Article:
Markets shrug off Bank of Japan move
A man walks by the electronic stock board of a securities firm in Tokyo on Jan. 22, 2013. / AP Photo/Itsuo Inouye
PARIS World markets shrugged Tuesday after the Bank of Japan's announcement of a new round of bond purchases that many thought wasn't bold enough.
Surprisingly good results from a German investor confidence survey tempered losses later in the morning, but many traders were waiting for earnings releases later in the day from the U.S. Google, Johnson & Johnson and IBM are among those set to report results.
Earlier, some Asian markets were briefly buoyed by the Bank of Japan's decision to set a 2 percent inflation target and implement open-ended asset purchases that will pump money into the financial system.
But many were underwhelmed by the move, which won't start until 2014 when the current asset-purchase program finishes.
In Europe, the DAX in Germany slid 0.2 percent to 7,734, as did France's CAC-40, trading at 3,754 in the early afternoon. The FTSE index of leading British shares was flat at 6,178.
The euro rose 0.4 percent to $1.3358.
Wall Street was set to open flat. Both Dow futures and S&P futures were even at 13,575 and 1,480, respectively, having been closed the day before for a holiday.
"Please, sir, I want more, said Oliver Twist, fed up with a diet of thin gruel. Such is the market's response to news in Japan," said Kit Juckes, an analyst with Societe Generale. "So disappointment on three fronts: The inflation target has no fixed time limit, the bond purchases are still skewed to the short end of the curve, and they don't start soon enough."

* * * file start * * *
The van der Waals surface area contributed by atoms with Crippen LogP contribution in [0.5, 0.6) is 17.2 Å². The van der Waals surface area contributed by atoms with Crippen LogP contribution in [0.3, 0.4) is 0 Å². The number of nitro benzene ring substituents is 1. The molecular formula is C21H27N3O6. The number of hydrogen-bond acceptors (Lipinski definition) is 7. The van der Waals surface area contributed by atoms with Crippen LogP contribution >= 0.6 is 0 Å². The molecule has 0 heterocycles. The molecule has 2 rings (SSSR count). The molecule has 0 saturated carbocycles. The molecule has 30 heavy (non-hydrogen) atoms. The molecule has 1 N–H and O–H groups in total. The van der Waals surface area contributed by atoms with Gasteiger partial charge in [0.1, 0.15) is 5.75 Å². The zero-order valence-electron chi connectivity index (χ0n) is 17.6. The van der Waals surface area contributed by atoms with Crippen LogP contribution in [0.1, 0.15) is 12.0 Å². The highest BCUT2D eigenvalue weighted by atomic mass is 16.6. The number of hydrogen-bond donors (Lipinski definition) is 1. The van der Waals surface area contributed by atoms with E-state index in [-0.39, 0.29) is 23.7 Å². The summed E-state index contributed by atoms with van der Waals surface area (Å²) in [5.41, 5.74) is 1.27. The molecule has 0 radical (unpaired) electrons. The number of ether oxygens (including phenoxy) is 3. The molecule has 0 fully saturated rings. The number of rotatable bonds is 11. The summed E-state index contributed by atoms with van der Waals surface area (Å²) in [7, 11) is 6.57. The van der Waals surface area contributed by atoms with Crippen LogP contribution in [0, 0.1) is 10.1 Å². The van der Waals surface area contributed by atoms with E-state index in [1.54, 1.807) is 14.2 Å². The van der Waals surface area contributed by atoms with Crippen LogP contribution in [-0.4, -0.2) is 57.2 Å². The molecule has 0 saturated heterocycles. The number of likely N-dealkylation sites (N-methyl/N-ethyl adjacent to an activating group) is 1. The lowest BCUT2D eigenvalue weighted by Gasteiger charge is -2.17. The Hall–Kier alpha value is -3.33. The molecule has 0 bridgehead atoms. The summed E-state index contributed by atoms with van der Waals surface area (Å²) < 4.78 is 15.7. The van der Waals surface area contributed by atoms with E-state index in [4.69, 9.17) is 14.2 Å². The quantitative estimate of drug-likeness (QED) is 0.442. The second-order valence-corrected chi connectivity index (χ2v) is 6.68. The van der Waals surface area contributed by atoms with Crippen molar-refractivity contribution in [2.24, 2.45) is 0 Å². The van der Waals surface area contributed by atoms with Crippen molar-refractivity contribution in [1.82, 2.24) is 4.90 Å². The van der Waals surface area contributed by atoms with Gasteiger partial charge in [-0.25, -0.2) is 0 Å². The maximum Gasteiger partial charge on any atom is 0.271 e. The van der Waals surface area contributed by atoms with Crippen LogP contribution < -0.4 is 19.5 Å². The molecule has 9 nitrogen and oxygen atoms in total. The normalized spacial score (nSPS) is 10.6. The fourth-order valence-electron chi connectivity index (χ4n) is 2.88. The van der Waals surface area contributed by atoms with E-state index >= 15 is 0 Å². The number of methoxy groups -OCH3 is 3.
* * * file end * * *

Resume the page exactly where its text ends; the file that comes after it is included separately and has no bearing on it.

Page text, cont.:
In the wake of the news, Japan's Nikkei 225 index finished the day down 0.4 percent at 10,709.93 after volatile trading. Australia's S&P/ASX 200 rose marginally to 4,779.10. Hong Kong's Hang Seng reversed morning losses to rise 0.3 percent to 23,658.99.
Mainland Chinese shares fell. The Shanghai Composite Index lost 0.6 percent to 2,315.14. The smaller Shenzhen Composite Index lost 1.4 percent to 928.90.
South Korea's Kospi rose 0.5 percent to 1,996.52 after Finance Minister Bahk Jae-wan said the country will help exporters struggling with the rise of the won, Yonhap News Agency said.
The remarks come amid worries that monetary stimulus moves by the U.S. and Japan could result in the further appreciation of the Korean currency.
In commodity markets, the benchmark oil contract for February delivery was down 10 cents to $95.94 per barrel in electronic trading on the New York Mercantile Exchange.
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